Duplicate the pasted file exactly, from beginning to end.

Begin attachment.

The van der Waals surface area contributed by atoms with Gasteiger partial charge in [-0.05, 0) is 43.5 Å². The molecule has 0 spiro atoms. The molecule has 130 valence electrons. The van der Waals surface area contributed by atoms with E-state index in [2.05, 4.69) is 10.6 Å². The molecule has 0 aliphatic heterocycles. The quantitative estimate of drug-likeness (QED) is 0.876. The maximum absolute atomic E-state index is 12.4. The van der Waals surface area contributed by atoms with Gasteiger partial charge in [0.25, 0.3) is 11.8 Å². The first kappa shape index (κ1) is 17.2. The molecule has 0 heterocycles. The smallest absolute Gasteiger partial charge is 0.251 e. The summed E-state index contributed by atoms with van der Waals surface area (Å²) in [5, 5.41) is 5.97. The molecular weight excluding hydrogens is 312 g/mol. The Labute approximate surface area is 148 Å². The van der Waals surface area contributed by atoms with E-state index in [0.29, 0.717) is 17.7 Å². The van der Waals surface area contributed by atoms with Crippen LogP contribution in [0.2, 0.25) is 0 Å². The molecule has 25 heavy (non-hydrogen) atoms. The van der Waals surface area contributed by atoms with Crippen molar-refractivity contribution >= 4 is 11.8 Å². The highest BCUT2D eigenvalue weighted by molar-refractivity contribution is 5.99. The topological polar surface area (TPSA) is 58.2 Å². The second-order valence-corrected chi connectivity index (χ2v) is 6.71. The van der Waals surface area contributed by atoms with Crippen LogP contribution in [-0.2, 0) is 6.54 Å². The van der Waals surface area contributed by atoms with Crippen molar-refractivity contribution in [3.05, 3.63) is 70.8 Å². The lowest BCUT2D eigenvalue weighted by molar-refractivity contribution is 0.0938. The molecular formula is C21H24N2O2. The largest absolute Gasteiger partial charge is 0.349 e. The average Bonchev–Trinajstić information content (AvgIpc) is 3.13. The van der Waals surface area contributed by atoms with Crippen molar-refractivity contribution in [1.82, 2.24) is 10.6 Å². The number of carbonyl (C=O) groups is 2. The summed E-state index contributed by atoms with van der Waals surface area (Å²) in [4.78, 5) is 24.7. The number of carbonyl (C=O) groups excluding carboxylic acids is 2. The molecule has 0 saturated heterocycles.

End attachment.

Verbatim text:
The van der Waals surface area contributed by atoms with Gasteiger partial charge in [-0.05, 0) is 43.5 Å². The molecule has 0 spiro atoms. The molecule has 130 valence electrons. The van der Waals surface area contributed by atoms with E-state index in [2.05, 4.69) is 10.6 Å². The molecule has 0 aliphatic heterocycles. The quantitative estimate of drug-likeness (QED) is 0.876. The maximum absolute atomic E-state index is 12.4. The van der Waals surface area contributed by atoms with Gasteiger partial charge in [0.25, 0.3) is 11.8 Å². The first kappa shape index (κ1) is 17.2. The molecule has 0 heterocycles. The smallest absolute Gasteiger partial charge is 0.251 e. The summed E-state index contributed by atoms with van der Waals surface area (Å²) in [5, 5.41) is 5.97. The molecular weight excluding hydrogens is 312 g/mol. The Labute approximate surface area is 148 Å². The van der Waals surface area contributed by atoms with E-state index in [0.29, 0.717) is 17.7 Å². The van der Waals surface area contributed by atoms with Crippen LogP contribution in [0.2, 0.25) is 0 Å². The molecule has 25 heavy (non-hydrogen) atoms. The van der Waals surface area contributed by atoms with Crippen molar-refractivity contribution >= 4 is 11.8 Å². The highest BCUT2D eigenvalue weighted by molar-refractivity contribution is 5.99. The topological polar surface area (TPSA) is 58.2 Å². The second-order valence-corrected chi connectivity index (χ2v) is 6.71. The van der Waals surface area contributed by atoms with Crippen LogP contribution in [-0.2, 0) is 6.54 Å². The van der Waals surface area contributed by atoms with Crippen molar-refractivity contribution in [3.05, 3.63) is 70.8 Å². The lowest BCUT2D eigenvalue weighted by molar-refractivity contribution is 0.0938. The molecular formula is C21H24N2O2. The largest absolute Gasteiger partial charge is 0.349 e. The average Bonchev–Trinajstić information content (AvgIpc) is 3.13. The van der Waals surface area contributed by atoms with Crippen molar-refractivity contribution in [1.82, 2.24) is 10.6 Å². The number of carbonyl (C=O) groups is 2. The summed E-state index contributed by atoms with van der Waals surface area (Å²) in [4.78, 5) is 24.7. The number of carbonyl (C=O) groups excluding carboxylic acids is 2. The molecule has 0 saturated heterocycles.